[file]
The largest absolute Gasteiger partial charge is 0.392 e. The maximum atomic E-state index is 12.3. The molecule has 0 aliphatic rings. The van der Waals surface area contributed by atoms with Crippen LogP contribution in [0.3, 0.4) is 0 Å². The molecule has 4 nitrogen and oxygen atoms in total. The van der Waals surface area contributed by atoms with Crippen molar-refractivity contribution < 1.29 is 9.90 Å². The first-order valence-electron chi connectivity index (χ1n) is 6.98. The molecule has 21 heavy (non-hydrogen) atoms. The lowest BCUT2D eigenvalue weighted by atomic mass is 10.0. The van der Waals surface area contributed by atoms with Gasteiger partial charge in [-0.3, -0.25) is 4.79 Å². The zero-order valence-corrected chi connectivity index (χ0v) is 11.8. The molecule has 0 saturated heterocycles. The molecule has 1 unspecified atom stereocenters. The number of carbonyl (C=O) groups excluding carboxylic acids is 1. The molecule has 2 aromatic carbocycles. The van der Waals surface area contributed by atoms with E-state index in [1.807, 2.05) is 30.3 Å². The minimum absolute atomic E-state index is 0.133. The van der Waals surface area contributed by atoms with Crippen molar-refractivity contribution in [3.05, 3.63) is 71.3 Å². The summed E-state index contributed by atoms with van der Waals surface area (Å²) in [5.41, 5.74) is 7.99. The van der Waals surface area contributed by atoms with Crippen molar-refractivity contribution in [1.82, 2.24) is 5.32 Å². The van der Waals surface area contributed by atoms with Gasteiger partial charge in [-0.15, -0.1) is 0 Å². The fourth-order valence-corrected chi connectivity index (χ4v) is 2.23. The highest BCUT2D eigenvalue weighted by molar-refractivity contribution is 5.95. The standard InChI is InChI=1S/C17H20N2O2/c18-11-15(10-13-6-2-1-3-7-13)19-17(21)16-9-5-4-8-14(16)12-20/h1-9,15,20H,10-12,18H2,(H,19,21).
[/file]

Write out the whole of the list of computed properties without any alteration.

The largest absolute Gasteiger partial charge is 0.392 e. The maximum atomic E-state index is 12.3. The molecule has 0 aliphatic rings. The van der Waals surface area contributed by atoms with Crippen LogP contribution in [0.3, 0.4) is 0 Å². The molecule has 4 nitrogen and oxygen atoms in total. The van der Waals surface area contributed by atoms with Crippen molar-refractivity contribution < 1.29 is 9.90 Å². The first-order valence-electron chi connectivity index (χ1n) is 6.98. The molecule has 21 heavy (non-hydrogen) atoms. The lowest BCUT2D eigenvalue weighted by atomic mass is 10.0. The van der Waals surface area contributed by atoms with Gasteiger partial charge in [-0.3, -0.25) is 4.79 Å². The zero-order valence-corrected chi connectivity index (χ0v) is 11.8. The molecule has 0 saturated heterocycles. The molecule has 1 unspecified atom stereocenters. The number of carbonyl (C=O) groups excluding carboxylic acids is 1. The molecule has 2 aromatic carbocycles. The van der Waals surface area contributed by atoms with E-state index in [1.807, 2.05) is 30.3 Å². The minimum absolute atomic E-state index is 0.133. The van der Waals surface area contributed by atoms with Crippen molar-refractivity contribution in [3.05, 3.63) is 71.3 Å². The summed E-state index contributed by atoms with van der Waals surface area (Å²) in [5.41, 5.74) is 7.99. The van der Waals surface area contributed by atoms with Crippen molar-refractivity contribution in [1.82, 2.24) is 5.32 Å². The van der Waals surface area contributed by atoms with Gasteiger partial charge in [-0.15, -0.1) is 0 Å². The fourth-order valence-corrected chi connectivity index (χ4v) is 2.23. The highest BCUT2D eigenvalue weighted by molar-refractivity contribution is 5.95. The standard InChI is InChI=1S/C17H20N2O2/c18-11-15(10-13-6-2-1-3-7-13)19-17(21)16-9-5-4-8-14(16)12-20/h1-9,15,20H,10-12,18H2,(H,19,21).